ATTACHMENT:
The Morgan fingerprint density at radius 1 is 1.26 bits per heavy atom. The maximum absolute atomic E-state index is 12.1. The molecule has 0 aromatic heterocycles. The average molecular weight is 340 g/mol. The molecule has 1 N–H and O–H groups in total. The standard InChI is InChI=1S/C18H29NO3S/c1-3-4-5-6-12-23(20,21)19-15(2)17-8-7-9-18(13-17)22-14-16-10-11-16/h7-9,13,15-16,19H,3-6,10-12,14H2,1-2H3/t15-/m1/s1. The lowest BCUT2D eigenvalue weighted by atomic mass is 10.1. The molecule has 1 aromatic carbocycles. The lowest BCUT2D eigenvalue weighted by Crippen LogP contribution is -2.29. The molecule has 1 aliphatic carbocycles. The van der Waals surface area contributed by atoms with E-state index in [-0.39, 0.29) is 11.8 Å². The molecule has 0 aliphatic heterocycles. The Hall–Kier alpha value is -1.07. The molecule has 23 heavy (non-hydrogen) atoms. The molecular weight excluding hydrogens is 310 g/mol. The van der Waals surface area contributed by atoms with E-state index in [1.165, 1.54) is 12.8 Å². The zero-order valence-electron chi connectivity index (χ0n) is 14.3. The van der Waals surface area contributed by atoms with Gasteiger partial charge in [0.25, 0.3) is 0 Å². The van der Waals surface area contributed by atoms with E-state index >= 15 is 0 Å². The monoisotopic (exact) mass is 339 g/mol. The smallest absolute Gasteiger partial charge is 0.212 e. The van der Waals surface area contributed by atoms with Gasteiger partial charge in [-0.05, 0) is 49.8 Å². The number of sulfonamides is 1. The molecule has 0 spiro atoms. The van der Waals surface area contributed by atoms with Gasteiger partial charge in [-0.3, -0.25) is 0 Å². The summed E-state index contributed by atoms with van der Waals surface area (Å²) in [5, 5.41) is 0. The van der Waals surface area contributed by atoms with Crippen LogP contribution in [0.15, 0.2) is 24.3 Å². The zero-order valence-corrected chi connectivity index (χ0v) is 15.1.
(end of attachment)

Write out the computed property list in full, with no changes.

The Morgan fingerprint density at radius 1 is 1.26 bits per heavy atom. The maximum absolute atomic E-state index is 12.1. The molecule has 0 aromatic heterocycles. The average molecular weight is 340 g/mol. The molecule has 1 N–H and O–H groups in total. The standard InChI is InChI=1S/C18H29NO3S/c1-3-4-5-6-12-23(20,21)19-15(2)17-8-7-9-18(13-17)22-14-16-10-11-16/h7-9,13,15-16,19H,3-6,10-12,14H2,1-2H3/t15-/m1/s1. The lowest BCUT2D eigenvalue weighted by atomic mass is 10.1. The molecule has 1 aromatic carbocycles. The lowest BCUT2D eigenvalue weighted by Crippen LogP contribution is -2.29. The molecule has 1 aliphatic carbocycles. The van der Waals surface area contributed by atoms with E-state index in [-0.39, 0.29) is 11.8 Å². The molecule has 0 aliphatic heterocycles. The Hall–Kier alpha value is -1.07. The molecule has 23 heavy (non-hydrogen) atoms. The molecular weight excluding hydrogens is 310 g/mol. The van der Waals surface area contributed by atoms with E-state index in [1.165, 1.54) is 12.8 Å². The zero-order valence-electron chi connectivity index (χ0n) is 14.3. The van der Waals surface area contributed by atoms with Gasteiger partial charge in [0.25, 0.3) is 0 Å². The van der Waals surface area contributed by atoms with E-state index >= 15 is 0 Å². The monoisotopic (exact) mass is 339 g/mol. The smallest absolute Gasteiger partial charge is 0.212 e. The van der Waals surface area contributed by atoms with Gasteiger partial charge in [-0.05, 0) is 49.8 Å². The number of sulfonamides is 1. The molecule has 0 spiro atoms. The van der Waals surface area contributed by atoms with Gasteiger partial charge in [-0.3, -0.25) is 0 Å². The summed E-state index contributed by atoms with van der Waals surface area (Å²) in [5, 5.41) is 0. The van der Waals surface area contributed by atoms with Crippen LogP contribution in [0.15, 0.2) is 24.3 Å². The zero-order valence-corrected chi connectivity index (χ0v) is 15.1.